The head of the Kurdish Democratic Union Party in Syria (PYD) −affiliated with the Kurdistan Workers Party (PKK)− visited Turkey on Friday to hold talks with Turkish officials concerning the recent developments in the Kurdish areas in northern Syria and the Turkish fears in this regard.
Kurdish group with links to militants in Turkey has flown to Istanbul for talks with government officials after an upsurge in fighting near the Turkish border, Kurdish political sources said on Friday.
Saleh Muslim, head of the PYD, whose armed forces of the Popular Protection Units (YPG) have seized control of areas in northern Syria over the past year, arrived in Turkey late on Thursday, Kurdish sources told Reuters.
According to sources, the Turkish government officials could not confirm Muslim’s arrival, saying that there were no plans for any high-level meetings between officials and the Kurdish leader.
Muslim intends to meet Foreign Ministry officials and the Turkish intelligence chief Hakan Fidan, Reuters said.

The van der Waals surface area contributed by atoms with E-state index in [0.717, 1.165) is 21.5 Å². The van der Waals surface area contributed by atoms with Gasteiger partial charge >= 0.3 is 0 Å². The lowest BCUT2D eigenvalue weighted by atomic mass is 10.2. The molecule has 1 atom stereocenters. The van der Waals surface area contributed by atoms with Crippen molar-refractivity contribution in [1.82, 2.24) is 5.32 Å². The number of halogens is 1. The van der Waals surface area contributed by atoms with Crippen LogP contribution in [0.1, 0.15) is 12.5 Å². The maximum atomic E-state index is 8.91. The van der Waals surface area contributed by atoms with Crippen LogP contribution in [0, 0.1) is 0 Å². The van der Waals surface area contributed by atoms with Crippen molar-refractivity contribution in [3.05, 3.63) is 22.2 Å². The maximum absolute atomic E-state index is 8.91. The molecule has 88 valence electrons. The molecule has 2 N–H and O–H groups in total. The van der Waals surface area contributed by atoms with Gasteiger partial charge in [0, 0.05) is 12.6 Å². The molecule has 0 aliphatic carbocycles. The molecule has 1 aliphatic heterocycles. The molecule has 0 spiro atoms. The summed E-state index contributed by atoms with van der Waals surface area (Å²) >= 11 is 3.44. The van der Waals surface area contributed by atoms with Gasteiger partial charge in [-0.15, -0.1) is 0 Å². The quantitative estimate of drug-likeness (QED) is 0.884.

Last week, the PYD leader said that the group aims to set up an administrative decentralized council to run the Kurdish areas north and north-east of Syria.
The plan is meant to enable Kurds to administer their public affairs in the Kurdish regions in Syria until the ongoing war in Syria ends and a new democratic government in elected.
However, reports revealed Turkey’s fears of an independent Kurdish entity in Syria, “which will necessarily have consequences on the Kurdish situation in Turkey”. Thus, the Kurdish forces’ control in some areas in northern Syria represented an alarming sign for the Turkish government, the fact that led Muslim to head to Ankara and discuss the Turkish fears. But the details and outcome of such talks are unknown yet.
The PYD’s capture of Ras al-Ain on the Turkish border, this month, has fuelled Turkish fears that Kurdish gains in Syria could embolden the home-grown Kurdistan Workers’ Party (PKK) rebels, who are currently in talks with Ankara to end their armed struggle in exchange for greater rights for Turkey’s Kurds.
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